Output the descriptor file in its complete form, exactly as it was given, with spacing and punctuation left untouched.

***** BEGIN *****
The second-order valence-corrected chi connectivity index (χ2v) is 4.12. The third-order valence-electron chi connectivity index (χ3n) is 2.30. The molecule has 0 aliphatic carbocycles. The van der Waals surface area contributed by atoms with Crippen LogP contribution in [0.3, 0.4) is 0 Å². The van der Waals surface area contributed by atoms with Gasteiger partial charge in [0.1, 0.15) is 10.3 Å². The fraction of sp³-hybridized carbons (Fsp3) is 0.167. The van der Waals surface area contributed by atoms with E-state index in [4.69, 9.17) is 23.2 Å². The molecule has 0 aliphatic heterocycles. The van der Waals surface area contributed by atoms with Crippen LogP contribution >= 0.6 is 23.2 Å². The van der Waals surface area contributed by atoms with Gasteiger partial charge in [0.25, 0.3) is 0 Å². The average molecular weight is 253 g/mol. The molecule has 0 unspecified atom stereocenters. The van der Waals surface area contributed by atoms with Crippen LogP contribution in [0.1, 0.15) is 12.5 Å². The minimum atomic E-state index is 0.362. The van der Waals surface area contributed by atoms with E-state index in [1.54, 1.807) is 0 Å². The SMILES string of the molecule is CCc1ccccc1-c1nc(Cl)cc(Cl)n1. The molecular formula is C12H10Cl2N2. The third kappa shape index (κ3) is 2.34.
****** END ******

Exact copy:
The second-order valence-corrected chi connectivity index (χ2v) is 4.12. The third-order valence-electron chi connectivity index (χ3n) is 2.30. The molecule has 0 aliphatic carbocycles. The van der Waals surface area contributed by atoms with Crippen LogP contribution in [0.3, 0.4) is 0 Å². The van der Waals surface area contributed by atoms with Gasteiger partial charge in [0.1, 0.15) is 10.3 Å². The fraction of sp³-hybridized carbons (Fsp3) is 0.167. The van der Waals surface area contributed by atoms with E-state index in [4.69, 9.17) is 23.2 Å². The molecule has 0 aliphatic heterocycles. The van der Waals surface area contributed by atoms with Crippen LogP contribution >= 0.6 is 23.2 Å². The van der Waals surface area contributed by atoms with Gasteiger partial charge in [0.25, 0.3) is 0 Å². The average molecular weight is 253 g/mol. The molecule has 0 unspecified atom stereocenters. The van der Waals surface area contributed by atoms with Crippen LogP contribution in [0.1, 0.15) is 12.5 Å². The minimum atomic E-state index is 0.362. The van der Waals surface area contributed by atoms with E-state index in [1.54, 1.807) is 0 Å². The SMILES string of the molecule is CCc1ccccc1-c1nc(Cl)cc(Cl)n1. The molecular formula is C12H10Cl2N2. The third kappa shape index (κ3) is 2.34.